Various scenes from distribution day at Quito Mennonite Church's Refugees Project.
Photos by Holly Blosser Yoder
By Holly Blosser Yoder
West Union Mennonite Church, Parnell, Iowa
On a Friday morning at Quito Mennonite Church, the ground floor of the multi-story building is alive with activity. It is distribution day for the church’s “Proyecto con Personas Refugiadas” or Refugees Project. Parents, waiting to pick up “baskets of love” (food and essential supplies), watch their children at play in the entryway. Inside the big room that serves as the church sanctuary on Sundays, volunteers measure out portions of food bought in bulk. Next to them are trays of brown eggs, bags of fresh carrots, and sacks of oatmeal. Next to the drums in the area where the praise team usually leads music are colorful plastic bags already filled and ready. Inside, depending on the needs of the family for whom the bag was prepared, are brown sugar, meat tins, maize flour, rice, oil, milk powder and beans.
At tables set up in the center of the room, mothers and fathers with babies receive infant essentials—cloth diapers, diaper covers, and washcloths made from soft t-shirt material. A young couple watches as Delicia Bravo, a worker from Mission Network, demonstrates how to use this more frugal, eco-friendly alternative to disposables, folding the cloth diapers to fit inside the waterproof diaper cover. Some of the diaper covers had been completed just that morning, snaps affixed with a special tool. The diaper covers are made from an array of patterned fabric--scraps and discontinued patterns donated by a manufacturer—polka dots, stripes, snowflakes, tractors, and an outer-space design, cut and sewn with rows of snaps arranged to accommodate a growing baby’s bottom.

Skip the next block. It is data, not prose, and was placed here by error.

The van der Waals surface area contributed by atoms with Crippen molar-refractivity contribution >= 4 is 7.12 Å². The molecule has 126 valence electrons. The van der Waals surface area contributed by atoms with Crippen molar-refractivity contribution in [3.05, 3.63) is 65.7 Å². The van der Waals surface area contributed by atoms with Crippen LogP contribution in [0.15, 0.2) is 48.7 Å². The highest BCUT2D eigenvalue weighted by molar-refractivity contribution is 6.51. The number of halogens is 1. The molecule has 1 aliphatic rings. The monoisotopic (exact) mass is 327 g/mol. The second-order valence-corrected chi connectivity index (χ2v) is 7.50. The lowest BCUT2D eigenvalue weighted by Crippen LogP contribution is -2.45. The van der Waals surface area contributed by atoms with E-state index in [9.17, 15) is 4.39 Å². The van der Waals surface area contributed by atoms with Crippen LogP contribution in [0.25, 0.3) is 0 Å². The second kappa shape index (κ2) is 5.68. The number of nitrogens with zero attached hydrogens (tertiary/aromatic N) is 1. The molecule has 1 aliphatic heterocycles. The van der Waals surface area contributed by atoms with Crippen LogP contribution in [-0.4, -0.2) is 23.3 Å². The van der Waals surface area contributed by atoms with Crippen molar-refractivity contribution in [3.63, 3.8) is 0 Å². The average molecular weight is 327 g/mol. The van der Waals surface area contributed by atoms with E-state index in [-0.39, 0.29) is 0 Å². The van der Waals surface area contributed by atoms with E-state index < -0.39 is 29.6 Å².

Down the hall is the project’s office. A peek inside reveals a stack of cotton blankets, which the project has paid refugee women to sew from bolts of blanket material--both the blankets and the work being a help to refugees who arrive with few possessions.
This scene at a distribution day last November highlights the growth of Quito Mennonite Church’s refugee project, which developed out of a compassionate ministry to refugees fleeing violence in neighboring Colombia, and which has matured over time. The capacity of the program has expanded, serving 7800 individuals in 2018, up from 800 in 2014. Families and individuals seeking refuge in Ecuador nowadays come from many places including Venezuela, Syria, Yemen, and Congo. With accumulated experience, funding assistance from MCC, and access to expertise and services through a network of agencies, the church continues to respond to refugee needs as an expression of faith.
Daniela Sanchez serves as the program coordinator along with Alexandra Meneses, who is also the psychologist for the project. Alba Silva provides logistical and administrative support. All three are also deeply involved in church leadership. Refugees, who often come to the project traumatized as well as in search of help with basic necessities, receive an invitation to spiritual and community support as they are welcomed to fellowship with the Quito Mennonite Church during their sojourns in Ecuador. During the weekend following this distribution day, refugees were among the church’s worshippers, on the praise team, and in the kitchen preparing meals and snacks.
Peter Wigginton of Mission Network who, with his wife Delicia, volunteer with the project, explained its role in the life of the church: “The refugee ministry is an integral part of the church, serving the needy and marginalized.” While acknowledging that the work “does take a toll on the spiritual and material gifts” of the small congregation, he said “it is seen as the essential demonstration of the church living out what it believes.”
Support in the form of prayer and helping hands from brothers and sisters in Central Plains Mennonite Conference and the larger church are appreciated. A work team from Central Plains Mennonite Conference led by Doyle Roth in early 2018 made building improvements. Young volunteers from Journey International, a Mission Network internship program, and YAMEN, an exchange program shared by Mennonite Central Committee and Mennonite World Conference, contribute valued time and talent to the project. Project coordinator Daniela Sanchez recently shared a dream to train youth in the congregation—many of whom are themselves refugees—to provide services for the ministry. Might this be a role for a volunteer from MMN or CPMC to fill in cooperation with project leaders? As members of the Ecuador Partnership, we can rejoice in the maturing of this compassionate ministry, pray for the wellbeing of its workers and the people it serves and, as modelled by our Quito brothers and sisters, remain open to what it means to live out what we believe. What’s in your basket of love?